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Rand Paul: We'll Win Again 'When the Republican Party Looks Like the Rest of America


"We have to change the current perceptions of who we are."

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WASHINGTON (AP) -- Kentucky Sen. Rand Paul said Friday that Republicans could appeal to a broader electorate in blue states like California by connecting with voters who have shunned the party in the past and by being big enough to agree to disagree on some issues.

Paul, who is considering a presidential campaign in 2016, said the path to victory needs both principle and pragmatism, noting that the GOP is consistently losing campaigns on the West Coast, in New England and in Midwest states like Illinois. Invoking President Ronald Reagan during his speech, Paul said Republicans need to become a "bigger, more inclusive party" to restore their fortunes.

"I think the party can be big enough to allow people who don't all agree on every issue. It's not going to change who I am or what I talk about but I think we can be a big enough party to include people," Paul said at the Ronald Reagan Presidential Library in Simi Valley, Calif. "It's like when you talk to your family - do you agree on every issue?"

Paul, the son of former Texas Rep. Ron Paul, said the party should not "dilute" its message of limiting government's reach and curtailing spending but said it needs to put together a broader coalition that includes Hispanic and black voters. He urged Republicans to appeal to voters on issues like the environment and education that have been more associated with Democrats.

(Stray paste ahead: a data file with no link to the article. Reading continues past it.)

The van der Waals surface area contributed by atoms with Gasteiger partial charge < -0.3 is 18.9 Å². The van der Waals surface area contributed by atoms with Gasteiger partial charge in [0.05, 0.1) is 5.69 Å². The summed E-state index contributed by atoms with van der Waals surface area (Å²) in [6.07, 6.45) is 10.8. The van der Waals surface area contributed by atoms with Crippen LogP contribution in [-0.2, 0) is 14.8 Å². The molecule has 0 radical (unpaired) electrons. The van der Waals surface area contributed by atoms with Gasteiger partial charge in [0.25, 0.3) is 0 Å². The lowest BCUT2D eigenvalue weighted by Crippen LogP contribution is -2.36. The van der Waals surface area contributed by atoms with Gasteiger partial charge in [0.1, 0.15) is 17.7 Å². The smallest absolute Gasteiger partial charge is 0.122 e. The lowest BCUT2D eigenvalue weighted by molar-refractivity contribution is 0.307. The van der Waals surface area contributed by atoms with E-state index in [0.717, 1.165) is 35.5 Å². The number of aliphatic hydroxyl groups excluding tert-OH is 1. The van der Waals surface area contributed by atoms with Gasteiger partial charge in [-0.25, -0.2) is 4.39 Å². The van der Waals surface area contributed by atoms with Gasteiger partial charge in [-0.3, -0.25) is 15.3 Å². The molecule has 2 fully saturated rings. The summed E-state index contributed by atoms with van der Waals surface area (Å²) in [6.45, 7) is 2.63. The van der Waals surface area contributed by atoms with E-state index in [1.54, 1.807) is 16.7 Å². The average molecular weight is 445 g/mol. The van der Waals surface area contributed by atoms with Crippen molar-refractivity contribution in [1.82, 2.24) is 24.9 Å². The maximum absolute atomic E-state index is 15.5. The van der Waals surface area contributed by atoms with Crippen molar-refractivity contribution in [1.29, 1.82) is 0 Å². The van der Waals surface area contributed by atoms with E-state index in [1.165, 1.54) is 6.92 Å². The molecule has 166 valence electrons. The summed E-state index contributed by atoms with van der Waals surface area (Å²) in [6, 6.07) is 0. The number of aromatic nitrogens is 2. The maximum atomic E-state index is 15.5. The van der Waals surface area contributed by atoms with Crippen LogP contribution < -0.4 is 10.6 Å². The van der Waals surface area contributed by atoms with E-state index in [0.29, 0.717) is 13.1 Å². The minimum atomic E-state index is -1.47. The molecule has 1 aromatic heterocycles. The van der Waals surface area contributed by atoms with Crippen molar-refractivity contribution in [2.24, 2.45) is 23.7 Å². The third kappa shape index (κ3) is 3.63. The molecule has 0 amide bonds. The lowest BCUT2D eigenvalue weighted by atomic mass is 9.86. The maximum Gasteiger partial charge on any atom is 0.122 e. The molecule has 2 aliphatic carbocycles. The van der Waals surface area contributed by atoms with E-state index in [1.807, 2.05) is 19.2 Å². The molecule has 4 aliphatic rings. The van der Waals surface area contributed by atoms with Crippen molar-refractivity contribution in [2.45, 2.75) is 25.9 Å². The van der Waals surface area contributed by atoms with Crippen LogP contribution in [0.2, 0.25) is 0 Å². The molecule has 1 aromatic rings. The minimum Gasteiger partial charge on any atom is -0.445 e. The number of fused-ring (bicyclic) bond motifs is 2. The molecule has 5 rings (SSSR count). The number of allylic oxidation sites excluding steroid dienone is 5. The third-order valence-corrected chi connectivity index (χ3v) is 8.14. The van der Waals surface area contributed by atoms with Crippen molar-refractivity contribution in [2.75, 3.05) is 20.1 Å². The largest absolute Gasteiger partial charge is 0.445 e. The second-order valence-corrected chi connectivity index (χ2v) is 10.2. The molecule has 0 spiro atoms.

"If we want to win in bluish-getting-bluer states like California, we have to change the current perceptions of who we are," he said.

The libertarian senator has challenged Republicans to confront the results of the 2012 election, saying it requires outreach to new voters and a willingness to reform government. He won applause at the California speech when he pointed to a bill he has introduced that would require the Senate to hold off voting on a measure for one day for every 20 pages of legislation it considers. He quipped that President Barack Obama's health care reform law would have required a long wait.

The speech honoring Reagan, who remains revered within the party, capped a month that took Paul to the early voting states of Iowa and New Hampshire. He held fundraisers in Silicon Valley earlier in the week and met with executives and employees representing technology companies such as Google, Facebook and eBay.

In June, Paul is scheduled to headline fundraisers in South Carolina and make another trip to Iowa, giving him more visibility among Republicans searching for someone to help it rebound from two terms under Obama.

"When the Republican Party looks like the rest of America, we'll win again," Paul said.



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